The orthodox or literalists taught a need for church guidance to find God after you die and that the Jesus story is historical fact.

Freke and Gandy call this payment in advance with no guarantee.

A summary of the gnostic approach seems to be to step outside of everyday life and observe the soul. The soul in Greek, the language of early Christianity, is the psyche.

A contemporary meditation practise known as 'mindful meditation' or just mindfullness, teaches that we should step outside of ourselves and passively observe our stream of thoughts. Or passively become aware of the world around us without becoming involved. This can be combined with meditation practise such as focussing on the breathing.
(NHS description of mindfulness)

I wonder, what is the similarity between gnostic teaching and mindfulness...
What do you think?

Wednesday, 10 February 2016

Getting up (in the morning) tips

change your alarm to something you like
Get up early
Biologist Chris Randler claims people who get up early are more proactive. Probably means going to bed early. It does give you time to do enjoyable things before setting off to work. Perhaps routine can be made more enjoyable by being 'mindful'.

Eat a good breakfast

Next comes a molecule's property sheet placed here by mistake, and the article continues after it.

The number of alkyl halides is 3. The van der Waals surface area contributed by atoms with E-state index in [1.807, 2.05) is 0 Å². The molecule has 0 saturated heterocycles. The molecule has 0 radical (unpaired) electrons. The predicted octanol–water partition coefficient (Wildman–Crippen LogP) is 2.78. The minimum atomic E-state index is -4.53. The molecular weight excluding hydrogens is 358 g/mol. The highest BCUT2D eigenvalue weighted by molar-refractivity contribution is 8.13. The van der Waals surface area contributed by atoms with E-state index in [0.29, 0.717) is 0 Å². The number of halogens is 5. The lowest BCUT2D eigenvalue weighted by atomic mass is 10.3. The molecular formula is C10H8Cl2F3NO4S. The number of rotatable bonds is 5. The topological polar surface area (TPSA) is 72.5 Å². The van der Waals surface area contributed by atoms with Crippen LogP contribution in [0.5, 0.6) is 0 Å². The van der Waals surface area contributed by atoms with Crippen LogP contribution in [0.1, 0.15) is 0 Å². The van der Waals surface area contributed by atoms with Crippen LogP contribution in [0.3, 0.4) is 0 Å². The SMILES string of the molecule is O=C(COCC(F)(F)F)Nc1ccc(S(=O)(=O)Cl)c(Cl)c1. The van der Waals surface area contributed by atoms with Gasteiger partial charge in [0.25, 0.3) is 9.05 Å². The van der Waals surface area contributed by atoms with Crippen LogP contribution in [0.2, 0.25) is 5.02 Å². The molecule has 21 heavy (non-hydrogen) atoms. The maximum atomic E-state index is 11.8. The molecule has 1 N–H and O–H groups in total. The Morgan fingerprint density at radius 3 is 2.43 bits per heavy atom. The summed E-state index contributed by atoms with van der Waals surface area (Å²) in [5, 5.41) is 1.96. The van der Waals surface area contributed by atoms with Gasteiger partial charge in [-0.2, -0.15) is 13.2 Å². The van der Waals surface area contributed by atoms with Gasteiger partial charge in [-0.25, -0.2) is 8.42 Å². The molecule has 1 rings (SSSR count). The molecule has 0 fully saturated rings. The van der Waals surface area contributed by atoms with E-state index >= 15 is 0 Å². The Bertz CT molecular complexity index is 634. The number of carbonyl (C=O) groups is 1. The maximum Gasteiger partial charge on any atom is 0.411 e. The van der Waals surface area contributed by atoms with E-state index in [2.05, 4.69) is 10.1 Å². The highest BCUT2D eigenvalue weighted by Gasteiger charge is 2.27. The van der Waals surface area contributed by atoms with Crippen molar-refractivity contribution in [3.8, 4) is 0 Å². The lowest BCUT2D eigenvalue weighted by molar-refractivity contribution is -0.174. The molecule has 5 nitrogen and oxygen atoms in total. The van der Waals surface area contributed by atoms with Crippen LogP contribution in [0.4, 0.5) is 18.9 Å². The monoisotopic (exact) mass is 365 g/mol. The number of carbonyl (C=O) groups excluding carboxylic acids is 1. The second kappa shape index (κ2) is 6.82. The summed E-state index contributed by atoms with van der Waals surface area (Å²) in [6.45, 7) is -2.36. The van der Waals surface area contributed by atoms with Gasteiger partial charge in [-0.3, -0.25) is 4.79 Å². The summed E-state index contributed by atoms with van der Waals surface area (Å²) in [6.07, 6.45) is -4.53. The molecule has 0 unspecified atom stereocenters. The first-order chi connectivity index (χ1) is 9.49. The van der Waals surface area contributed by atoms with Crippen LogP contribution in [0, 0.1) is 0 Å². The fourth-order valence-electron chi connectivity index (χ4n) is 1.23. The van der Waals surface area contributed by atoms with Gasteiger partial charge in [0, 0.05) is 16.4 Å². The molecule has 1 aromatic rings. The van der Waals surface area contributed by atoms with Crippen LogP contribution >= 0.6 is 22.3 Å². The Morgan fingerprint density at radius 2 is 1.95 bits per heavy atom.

The NHS recommend things like muesli, oats, fruit and beans on toast.

Change your alarm... from the standard buzzer to something you like.

Do some exercise
Gentle or careful stretching is good and can be done sitting on the edge of the bed. OK if a thought that has just popped into my mind has also popped up into yours, it's the perfect excuse to wake up a bit earlier. And it's good for sciatica.

A reflection on a meditation in relation to Gnostic Christianity

Years ago I was taught to meditate by a Buddhist monk.

During a meditation I experienced a 'conjoining' or becoming one with God.

Reflecting back on that experience I realise that it was just a step on the way – so to speak.

Although it was an expansive experience the 'God' I conjoined with was an entity.

If I had continued meditation practise I might have gone beyond physical or imagined entities.

I do occasionally practise mindful meditation. I might argue that this keeps a person at the outer edge of meditative practice.

If you concentrate on one thing – breathing for example and when thoughts intrude just let them slip away, rather than observing them, you (with practise) will move into a deeper state.

This note has come from studying contemporary work (Freke & Gandy et al) on early Gnostic Christianity and puzzling on some of the sayings of the person known as Jesus.

If the writer of the allegorical Jesus story (Who we can still call Jesus as we might refer to a character in a story) was asking us to ponder on the mystical and puzzling sayings, this would be a form of Zen meditation.

But at this stage in my study I don't think s/he is. I think the Jesus/author is describing what happens as you move towards what Buddhists would call enlightenment.

I haven't grasped the process yet but I think it is an occidental mix of mindfulness and oriental Buddhist meditative practice.

Apologies if the words practise and practice r grammatically incorrect – this is a koan in itself.